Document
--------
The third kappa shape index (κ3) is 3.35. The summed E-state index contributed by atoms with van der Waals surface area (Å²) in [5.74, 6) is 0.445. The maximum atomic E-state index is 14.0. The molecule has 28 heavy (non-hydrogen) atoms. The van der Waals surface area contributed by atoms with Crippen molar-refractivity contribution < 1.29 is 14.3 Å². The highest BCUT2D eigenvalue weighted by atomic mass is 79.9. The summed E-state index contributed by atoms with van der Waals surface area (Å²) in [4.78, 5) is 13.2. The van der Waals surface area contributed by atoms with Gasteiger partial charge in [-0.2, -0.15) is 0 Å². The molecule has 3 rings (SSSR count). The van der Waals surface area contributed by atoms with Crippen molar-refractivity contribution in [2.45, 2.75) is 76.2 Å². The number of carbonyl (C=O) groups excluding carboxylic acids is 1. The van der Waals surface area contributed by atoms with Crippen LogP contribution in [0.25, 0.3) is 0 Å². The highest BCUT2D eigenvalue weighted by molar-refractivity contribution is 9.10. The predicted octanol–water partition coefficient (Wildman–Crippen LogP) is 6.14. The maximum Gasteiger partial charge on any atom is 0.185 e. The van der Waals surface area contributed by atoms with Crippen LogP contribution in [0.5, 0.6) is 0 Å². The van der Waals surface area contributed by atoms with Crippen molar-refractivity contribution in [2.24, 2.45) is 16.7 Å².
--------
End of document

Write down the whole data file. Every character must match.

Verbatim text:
The third kappa shape index (κ3) is 3.35. The summed E-state index contributed by atoms with van der Waals surface area (Å²) in [5.74, 6) is 0.445. The maximum atomic E-state index is 14.0. The molecule has 28 heavy (non-hydrogen) atoms. The van der Waals surface area contributed by atoms with Crippen molar-refractivity contribution < 1.29 is 14.3 Å². The highest BCUT2D eigenvalue weighted by atomic mass is 79.9. The summed E-state index contributed by atoms with van der Waals surface area (Å²) in [4.78, 5) is 13.2. The van der Waals surface area contributed by atoms with Gasteiger partial charge in [-0.2, -0.15) is 0 Å². The molecule has 3 rings (SSSR count). The van der Waals surface area contributed by atoms with Crippen molar-refractivity contribution in [2.45, 2.75) is 76.2 Å². The number of carbonyl (C=O) groups excluding carboxylic acids is 1. The van der Waals surface area contributed by atoms with Crippen LogP contribution in [0.25, 0.3) is 0 Å². The highest BCUT2D eigenvalue weighted by molar-refractivity contribution is 9.10. The predicted octanol–water partition coefficient (Wildman–Crippen LogP) is 6.14. The maximum Gasteiger partial charge on any atom is 0.185 e. The van der Waals surface area contributed by atoms with Crippen LogP contribution in [0.5, 0.6) is 0 Å². The van der Waals surface area contributed by atoms with Crippen molar-refractivity contribution in [2.24, 2.45) is 16.7 Å².